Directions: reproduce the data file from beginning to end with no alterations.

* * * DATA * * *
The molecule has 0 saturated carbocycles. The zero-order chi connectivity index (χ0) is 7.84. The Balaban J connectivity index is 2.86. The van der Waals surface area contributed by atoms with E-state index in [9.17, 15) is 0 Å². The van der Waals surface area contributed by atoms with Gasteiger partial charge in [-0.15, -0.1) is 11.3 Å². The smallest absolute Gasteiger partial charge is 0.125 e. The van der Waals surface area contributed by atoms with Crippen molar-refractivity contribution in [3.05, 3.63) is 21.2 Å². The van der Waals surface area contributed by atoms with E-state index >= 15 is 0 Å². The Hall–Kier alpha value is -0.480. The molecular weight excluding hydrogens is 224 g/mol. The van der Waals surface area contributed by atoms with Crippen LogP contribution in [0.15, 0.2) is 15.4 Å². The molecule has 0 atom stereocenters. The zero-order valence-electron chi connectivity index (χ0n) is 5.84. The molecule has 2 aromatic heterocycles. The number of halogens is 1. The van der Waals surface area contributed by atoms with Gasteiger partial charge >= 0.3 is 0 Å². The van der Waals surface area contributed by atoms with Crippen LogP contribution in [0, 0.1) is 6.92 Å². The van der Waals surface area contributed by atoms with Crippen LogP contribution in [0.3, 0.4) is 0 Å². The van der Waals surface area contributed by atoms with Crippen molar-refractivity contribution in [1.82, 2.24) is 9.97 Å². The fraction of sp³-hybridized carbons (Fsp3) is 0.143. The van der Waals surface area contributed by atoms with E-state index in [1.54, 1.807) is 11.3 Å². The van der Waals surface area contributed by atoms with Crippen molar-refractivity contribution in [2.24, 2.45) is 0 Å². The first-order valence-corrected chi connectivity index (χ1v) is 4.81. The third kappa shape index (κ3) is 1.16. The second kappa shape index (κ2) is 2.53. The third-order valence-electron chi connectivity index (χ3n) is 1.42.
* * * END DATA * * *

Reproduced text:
The molecule has 0 saturated carbocycles. The zero-order chi connectivity index (χ0) is 7.84. The Balaban J connectivity index is 2.86. The van der Waals surface area contributed by atoms with E-state index in [9.17, 15) is 0 Å². The van der Waals surface area contributed by atoms with Gasteiger partial charge in [-0.15, -0.1) is 11.3 Å². The smallest absolute Gasteiger partial charge is 0.125 e. The van der Waals surface area contributed by atoms with Crippen molar-refractivity contribution in [3.05, 3.63) is 21.2 Å². The van der Waals surface area contributed by atoms with E-state index >= 15 is 0 Å². The Hall–Kier alpha value is -0.480. The molecular weight excluding hydrogens is 224 g/mol. The van der Waals surface area contributed by atoms with Crippen LogP contribution in [0.15, 0.2) is 15.4 Å². The molecule has 0 atom stereocenters. The zero-order valence-electron chi connectivity index (χ0n) is 5.84. The molecule has 2 aromatic heterocycles. The number of halogens is 1. The van der Waals surface area contributed by atoms with Gasteiger partial charge >= 0.3 is 0 Å². The van der Waals surface area contributed by atoms with Crippen LogP contribution in [0, 0.1) is 6.92 Å². The van der Waals surface area contributed by atoms with Crippen LogP contribution in [0.3, 0.4) is 0 Å². The van der Waals surface area contributed by atoms with Crippen molar-refractivity contribution in [1.82, 2.24) is 9.97 Å². The fraction of sp³-hybridized carbons (Fsp3) is 0.143. The van der Waals surface area contributed by atoms with E-state index in [1.54, 1.807) is 11.3 Å². The van der Waals surface area contributed by atoms with Crippen molar-refractivity contribution in [2.24, 2.45) is 0 Å². The first-order valence-corrected chi connectivity index (χ1v) is 4.81. The third kappa shape index (κ3) is 1.16. The second kappa shape index (κ2) is 2.53. The third-order valence-electron chi connectivity index (χ3n) is 1.42.